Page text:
With the rain coming down hard for the second week in a row, the Blue Devil defense has carried the team thus far in what seems like a grind-it-out game like last year against Miami. Looking to end the season with a win, Duke heads into halftime trailing 14-13 in the middle of a downpour. Here are five observations and more from the half.
1. Elements hurting Harris
Similar to last year's game in Florida, the rain is coming down hard at Wallace Wade Stadium. Duke's offense is certainly more aggressive throwing the ball down the field, but Blue Devil quarterback Quentin Harris is struggling to make those throws with a wet ball. He missed his first four deep throws before finally connecting with Aaron Young for a 27-yard gain. Harris' one perfect deep ball to Darrell Harding Jr. was dropped in the end zone on third down, leading to a missed A.J. Reed field goal.
2. Duke dominating field-position battle
For much of the first half, the ball predominately resided on Miami's end of the field. Thanks to poor punting and special teams coverage from the Hurricanes, two Blue Devil drives started in Miami territory. Duke's worst starting field position in the half? Its own 21-yard line after just a 21-yard Hurricanes punt. Punter Austin Parker helped out as well with two punts averaging 49 yards.
3. A battle of wits
In the regular-season finale, both David Cutcliffe and Manny Diaz went into their bag of tricks to try and gain some momentum in the low scoring half, and you can give the edge to the Miami head man thus far. With Duke driving deep into Hurricanes' territory in the first quarter, the Blue Devils attempted a reverse-wide receiver pass with Jake Bobo. However, despite spinning away from a Miami defender, the sophomore couldn't get a grip on the wet ball and underthrew his man.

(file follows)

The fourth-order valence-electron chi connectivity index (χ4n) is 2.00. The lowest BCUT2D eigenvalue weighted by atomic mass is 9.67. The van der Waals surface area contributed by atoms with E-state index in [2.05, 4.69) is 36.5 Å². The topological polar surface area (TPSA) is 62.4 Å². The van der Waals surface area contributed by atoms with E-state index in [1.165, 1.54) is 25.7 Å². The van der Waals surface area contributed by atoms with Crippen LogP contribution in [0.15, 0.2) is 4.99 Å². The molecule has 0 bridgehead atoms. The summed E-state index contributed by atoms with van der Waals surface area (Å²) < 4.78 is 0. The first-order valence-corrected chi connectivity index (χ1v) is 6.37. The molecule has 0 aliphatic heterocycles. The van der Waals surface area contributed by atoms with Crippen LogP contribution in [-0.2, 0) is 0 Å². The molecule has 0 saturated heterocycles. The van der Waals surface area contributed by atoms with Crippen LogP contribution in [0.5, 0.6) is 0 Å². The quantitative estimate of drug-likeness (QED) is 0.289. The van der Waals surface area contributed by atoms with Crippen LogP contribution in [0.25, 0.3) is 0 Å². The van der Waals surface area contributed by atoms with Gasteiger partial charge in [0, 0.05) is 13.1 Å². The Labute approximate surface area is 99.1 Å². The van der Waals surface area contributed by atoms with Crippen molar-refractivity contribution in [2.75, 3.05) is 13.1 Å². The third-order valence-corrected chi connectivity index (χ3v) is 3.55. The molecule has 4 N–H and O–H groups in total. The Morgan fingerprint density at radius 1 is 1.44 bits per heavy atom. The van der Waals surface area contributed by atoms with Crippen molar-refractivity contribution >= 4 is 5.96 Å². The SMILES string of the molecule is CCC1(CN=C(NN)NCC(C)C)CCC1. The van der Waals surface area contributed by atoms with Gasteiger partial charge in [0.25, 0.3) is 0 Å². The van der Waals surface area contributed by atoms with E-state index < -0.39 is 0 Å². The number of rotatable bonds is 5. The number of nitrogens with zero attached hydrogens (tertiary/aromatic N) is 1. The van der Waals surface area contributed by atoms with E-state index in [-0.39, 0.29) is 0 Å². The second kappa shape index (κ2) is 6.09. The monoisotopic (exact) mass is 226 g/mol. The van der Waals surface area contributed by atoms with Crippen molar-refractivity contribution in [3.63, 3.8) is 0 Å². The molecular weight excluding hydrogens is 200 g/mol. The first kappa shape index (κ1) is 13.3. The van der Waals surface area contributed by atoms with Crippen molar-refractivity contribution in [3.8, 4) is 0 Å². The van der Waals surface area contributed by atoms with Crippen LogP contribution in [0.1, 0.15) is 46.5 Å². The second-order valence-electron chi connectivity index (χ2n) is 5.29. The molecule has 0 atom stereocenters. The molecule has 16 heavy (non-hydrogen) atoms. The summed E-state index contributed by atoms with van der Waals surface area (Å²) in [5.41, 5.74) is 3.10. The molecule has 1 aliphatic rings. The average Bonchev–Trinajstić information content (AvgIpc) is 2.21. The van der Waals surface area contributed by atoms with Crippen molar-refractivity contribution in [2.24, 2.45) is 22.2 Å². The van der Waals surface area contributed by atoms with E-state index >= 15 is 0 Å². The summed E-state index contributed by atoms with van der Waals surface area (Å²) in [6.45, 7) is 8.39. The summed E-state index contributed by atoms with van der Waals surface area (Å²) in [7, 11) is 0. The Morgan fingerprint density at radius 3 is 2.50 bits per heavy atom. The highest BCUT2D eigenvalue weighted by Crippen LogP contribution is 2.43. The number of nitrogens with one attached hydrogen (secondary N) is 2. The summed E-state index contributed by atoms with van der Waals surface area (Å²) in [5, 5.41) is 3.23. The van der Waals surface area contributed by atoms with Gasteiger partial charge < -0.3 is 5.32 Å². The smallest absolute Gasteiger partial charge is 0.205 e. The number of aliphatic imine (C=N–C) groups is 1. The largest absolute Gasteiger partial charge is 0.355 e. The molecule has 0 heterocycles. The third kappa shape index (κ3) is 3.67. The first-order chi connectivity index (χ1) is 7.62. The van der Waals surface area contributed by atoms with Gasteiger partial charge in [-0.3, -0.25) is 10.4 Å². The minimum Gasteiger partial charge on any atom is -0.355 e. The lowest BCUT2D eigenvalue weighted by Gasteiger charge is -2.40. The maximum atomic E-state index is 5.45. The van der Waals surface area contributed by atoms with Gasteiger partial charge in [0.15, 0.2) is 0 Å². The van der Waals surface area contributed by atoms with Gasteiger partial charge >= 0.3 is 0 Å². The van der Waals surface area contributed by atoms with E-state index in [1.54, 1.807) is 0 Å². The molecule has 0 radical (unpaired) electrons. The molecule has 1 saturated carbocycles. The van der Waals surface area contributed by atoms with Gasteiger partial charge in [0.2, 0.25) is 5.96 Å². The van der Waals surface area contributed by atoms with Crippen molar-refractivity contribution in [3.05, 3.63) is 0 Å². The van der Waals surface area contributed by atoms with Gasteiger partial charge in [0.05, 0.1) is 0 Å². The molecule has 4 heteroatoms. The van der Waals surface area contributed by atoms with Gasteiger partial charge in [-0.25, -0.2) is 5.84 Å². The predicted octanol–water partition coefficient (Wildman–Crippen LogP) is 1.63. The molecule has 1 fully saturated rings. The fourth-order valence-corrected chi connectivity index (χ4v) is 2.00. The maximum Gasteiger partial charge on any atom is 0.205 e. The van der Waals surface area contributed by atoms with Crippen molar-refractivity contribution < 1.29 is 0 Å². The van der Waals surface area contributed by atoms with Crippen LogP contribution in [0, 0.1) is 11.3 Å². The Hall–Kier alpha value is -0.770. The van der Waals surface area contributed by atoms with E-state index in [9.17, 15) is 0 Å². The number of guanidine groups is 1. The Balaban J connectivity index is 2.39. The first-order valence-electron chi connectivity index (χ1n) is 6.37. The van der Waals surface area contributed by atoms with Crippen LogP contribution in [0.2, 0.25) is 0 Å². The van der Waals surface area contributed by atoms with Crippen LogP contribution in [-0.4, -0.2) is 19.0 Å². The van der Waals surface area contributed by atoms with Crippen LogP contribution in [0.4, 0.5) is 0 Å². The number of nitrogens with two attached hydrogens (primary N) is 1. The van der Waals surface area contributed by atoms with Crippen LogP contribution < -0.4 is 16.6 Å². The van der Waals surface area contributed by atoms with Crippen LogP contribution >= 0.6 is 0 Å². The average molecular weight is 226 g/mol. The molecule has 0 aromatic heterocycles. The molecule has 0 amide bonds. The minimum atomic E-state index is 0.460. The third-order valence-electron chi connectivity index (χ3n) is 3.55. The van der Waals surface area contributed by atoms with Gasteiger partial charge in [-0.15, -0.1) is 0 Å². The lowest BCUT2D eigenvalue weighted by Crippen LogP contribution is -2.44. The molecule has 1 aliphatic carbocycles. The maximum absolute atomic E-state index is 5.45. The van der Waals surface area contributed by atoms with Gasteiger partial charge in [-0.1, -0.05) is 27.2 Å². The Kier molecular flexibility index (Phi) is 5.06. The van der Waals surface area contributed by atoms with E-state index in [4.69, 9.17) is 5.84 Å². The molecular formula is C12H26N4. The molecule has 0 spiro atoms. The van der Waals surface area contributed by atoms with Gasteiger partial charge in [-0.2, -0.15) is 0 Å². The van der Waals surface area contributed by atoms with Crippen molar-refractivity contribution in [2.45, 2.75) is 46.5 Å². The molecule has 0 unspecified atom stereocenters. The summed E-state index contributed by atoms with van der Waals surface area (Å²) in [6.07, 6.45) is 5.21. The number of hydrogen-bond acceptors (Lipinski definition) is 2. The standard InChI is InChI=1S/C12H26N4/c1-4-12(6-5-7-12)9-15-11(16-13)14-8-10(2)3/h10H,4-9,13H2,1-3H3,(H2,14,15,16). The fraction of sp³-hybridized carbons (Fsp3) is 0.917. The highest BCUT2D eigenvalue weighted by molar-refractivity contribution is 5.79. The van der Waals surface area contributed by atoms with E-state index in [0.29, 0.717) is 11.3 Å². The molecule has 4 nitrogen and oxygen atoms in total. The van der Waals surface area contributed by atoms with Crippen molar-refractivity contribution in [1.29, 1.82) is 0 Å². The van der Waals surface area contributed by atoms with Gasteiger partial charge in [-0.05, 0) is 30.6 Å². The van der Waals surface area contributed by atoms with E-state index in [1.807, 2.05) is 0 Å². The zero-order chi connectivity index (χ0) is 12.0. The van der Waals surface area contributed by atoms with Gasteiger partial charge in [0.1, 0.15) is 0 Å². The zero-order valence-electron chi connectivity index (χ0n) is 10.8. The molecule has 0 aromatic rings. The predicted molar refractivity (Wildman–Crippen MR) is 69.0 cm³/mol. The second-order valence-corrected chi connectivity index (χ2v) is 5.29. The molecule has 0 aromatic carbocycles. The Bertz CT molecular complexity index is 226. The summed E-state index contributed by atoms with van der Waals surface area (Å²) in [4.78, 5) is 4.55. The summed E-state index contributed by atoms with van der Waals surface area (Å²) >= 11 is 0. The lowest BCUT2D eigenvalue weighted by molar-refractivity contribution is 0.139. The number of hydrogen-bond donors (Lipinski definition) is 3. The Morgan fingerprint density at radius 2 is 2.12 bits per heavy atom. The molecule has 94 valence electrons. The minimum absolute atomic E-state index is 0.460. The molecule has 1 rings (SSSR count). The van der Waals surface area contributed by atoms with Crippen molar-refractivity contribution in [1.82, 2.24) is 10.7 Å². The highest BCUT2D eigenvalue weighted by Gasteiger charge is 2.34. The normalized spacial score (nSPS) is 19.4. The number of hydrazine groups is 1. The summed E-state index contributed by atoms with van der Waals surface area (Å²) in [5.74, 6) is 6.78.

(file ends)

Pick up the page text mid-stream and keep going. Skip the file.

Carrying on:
Then it was Diaz's turn, who called up a fake punt on fourth-and-one from the Hurricanes' 38-yard line. Punter Lou Hedley got the snap and took off, gaining 21 yards on a drive that ended with Miami's first points.
4. Hurricanes' defensive line a little too eager
Give credit to the Hurricanes for sacking Harris twice on Duke's second drive, however, the redshirt-senior took advantage of their aggressiveness moving forward through the rest of the half. Harris used a hard snap count to draw Pat Bethel and Chigozie Nnoruka offsides, and Miami couldn't sack the Blue Devil signal caller the rest of the half.
5. Duke's secondary coming up big
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The Hurricanes have not had the best luck with quarterbacks this season, shuffling between N'Kosi Perry and Jarren Williams. The latter threw three interceptions last week against Florida International, and though he has no picks so far today, the Blue Devils' defensive backs have kept limited Williams to just 9-of-19 passing.
By the numbers:
- 2-for-3 from A.J. Reed: The Lou Groza Award semifinalist continued his strong start to the season, converting on kicks from 40 and 36 yards. His only miss came on Duke's second drive from 46 yards out.
- 14.0 yards per carry for Mateo Durant: With Deon Jackson struggling to open the game, Cutcliffe turned to Durant, who was key on the Blue Devils' third scoring drive. The sophomore broke off a long run of 42 yards en route to 56 rushing yards for the half.
- Three 3-and-outs for Miami: Duke's defense stepped up big to start the game, forcing the Hurricanes off the field efficiently on their first three drives.
A moment that mattered:
After a Miami touchdown put the Blue Devils down 7-3, the offense finally took advantage of great field position with a dazzling run from Harris. The Connecticut native faked a screen pass to Deon Jackson before weaving through the Hurricanes' front seven and breaking a tackle in the secondary for a 24-yard score. Though the offense finally finished a drive, the defense lost its momentum and Miami retook the lead late in the half.